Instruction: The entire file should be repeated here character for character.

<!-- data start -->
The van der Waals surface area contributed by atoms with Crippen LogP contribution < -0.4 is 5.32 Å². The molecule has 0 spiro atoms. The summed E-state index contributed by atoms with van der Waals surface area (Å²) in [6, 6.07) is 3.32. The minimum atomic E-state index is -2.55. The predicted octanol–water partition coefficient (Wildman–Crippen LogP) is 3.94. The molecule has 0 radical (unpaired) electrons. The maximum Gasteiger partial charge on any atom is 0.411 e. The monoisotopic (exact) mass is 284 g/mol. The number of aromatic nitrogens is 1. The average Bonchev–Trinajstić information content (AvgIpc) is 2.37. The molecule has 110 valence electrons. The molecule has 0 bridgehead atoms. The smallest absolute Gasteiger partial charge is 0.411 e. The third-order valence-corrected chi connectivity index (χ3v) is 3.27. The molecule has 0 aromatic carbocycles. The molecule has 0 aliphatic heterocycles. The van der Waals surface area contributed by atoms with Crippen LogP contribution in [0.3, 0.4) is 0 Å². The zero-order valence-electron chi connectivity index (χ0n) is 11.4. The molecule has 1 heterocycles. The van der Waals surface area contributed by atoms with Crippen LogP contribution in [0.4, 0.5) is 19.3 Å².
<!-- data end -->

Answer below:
The van der Waals surface area contributed by atoms with Crippen LogP contribution < -0.4 is 5.32 Å². The molecule has 0 spiro atoms. The summed E-state index contributed by atoms with van der Waals surface area (Å²) in [6, 6.07) is 3.32. The minimum atomic E-state index is -2.55. The predicted octanol–water partition coefficient (Wildman–Crippen LogP) is 3.94. The molecule has 0 radical (unpaired) electrons. The maximum Gasteiger partial charge on any atom is 0.411 e. The monoisotopic (exact) mass is 284 g/mol. The number of aromatic nitrogens is 1. The average Bonchev–Trinajstić information content (AvgIpc) is 2.37. The molecule has 110 valence electrons. The molecule has 0 bridgehead atoms. The smallest absolute Gasteiger partial charge is 0.411 e. The third-order valence-corrected chi connectivity index (χ3v) is 3.27. The molecule has 0 aromatic carbocycles. The molecule has 0 aliphatic heterocycles. The van der Waals surface area contributed by atoms with Crippen LogP contribution in [0.3, 0.4) is 0 Å². The zero-order valence-electron chi connectivity index (χ0n) is 11.4. The molecule has 1 heterocycles. The van der Waals surface area contributed by atoms with Crippen LogP contribution in [0.4, 0.5) is 19.3 Å².